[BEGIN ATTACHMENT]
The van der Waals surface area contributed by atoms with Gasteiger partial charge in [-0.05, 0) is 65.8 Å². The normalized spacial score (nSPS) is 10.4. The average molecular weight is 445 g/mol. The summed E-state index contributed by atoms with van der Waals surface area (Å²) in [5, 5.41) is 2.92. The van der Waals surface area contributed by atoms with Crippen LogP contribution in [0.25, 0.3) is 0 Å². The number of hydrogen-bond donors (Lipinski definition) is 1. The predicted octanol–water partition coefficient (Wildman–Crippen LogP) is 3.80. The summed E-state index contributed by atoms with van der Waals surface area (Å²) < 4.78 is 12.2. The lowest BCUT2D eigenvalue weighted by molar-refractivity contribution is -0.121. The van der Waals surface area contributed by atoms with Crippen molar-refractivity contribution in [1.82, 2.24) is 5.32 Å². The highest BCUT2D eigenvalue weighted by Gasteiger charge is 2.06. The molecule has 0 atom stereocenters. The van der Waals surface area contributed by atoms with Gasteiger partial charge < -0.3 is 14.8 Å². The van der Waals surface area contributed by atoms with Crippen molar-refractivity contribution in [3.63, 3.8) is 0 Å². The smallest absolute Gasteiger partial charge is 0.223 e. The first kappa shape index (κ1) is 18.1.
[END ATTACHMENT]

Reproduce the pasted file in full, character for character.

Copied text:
The van der Waals surface area contributed by atoms with Gasteiger partial charge in [-0.05, 0) is 65.8 Å². The normalized spacial score (nSPS) is 10.4. The average molecular weight is 445 g/mol. The summed E-state index contributed by atoms with van der Waals surface area (Å²) in [5, 5.41) is 2.92. The van der Waals surface area contributed by atoms with Crippen LogP contribution in [0.25, 0.3) is 0 Å². The number of hydrogen-bond donors (Lipinski definition) is 1. The predicted octanol–water partition coefficient (Wildman–Crippen LogP) is 3.80. The summed E-state index contributed by atoms with van der Waals surface area (Å²) < 4.78 is 12.2. The lowest BCUT2D eigenvalue weighted by molar-refractivity contribution is -0.121. The van der Waals surface area contributed by atoms with Crippen molar-refractivity contribution in [1.82, 2.24) is 5.32 Å². The highest BCUT2D eigenvalue weighted by Gasteiger charge is 2.06. The molecule has 0 atom stereocenters. The van der Waals surface area contributed by atoms with Gasteiger partial charge < -0.3 is 14.8 Å². The van der Waals surface area contributed by atoms with Crippen molar-refractivity contribution in [3.63, 3.8) is 0 Å². The smallest absolute Gasteiger partial charge is 0.223 e. The first kappa shape index (κ1) is 18.1.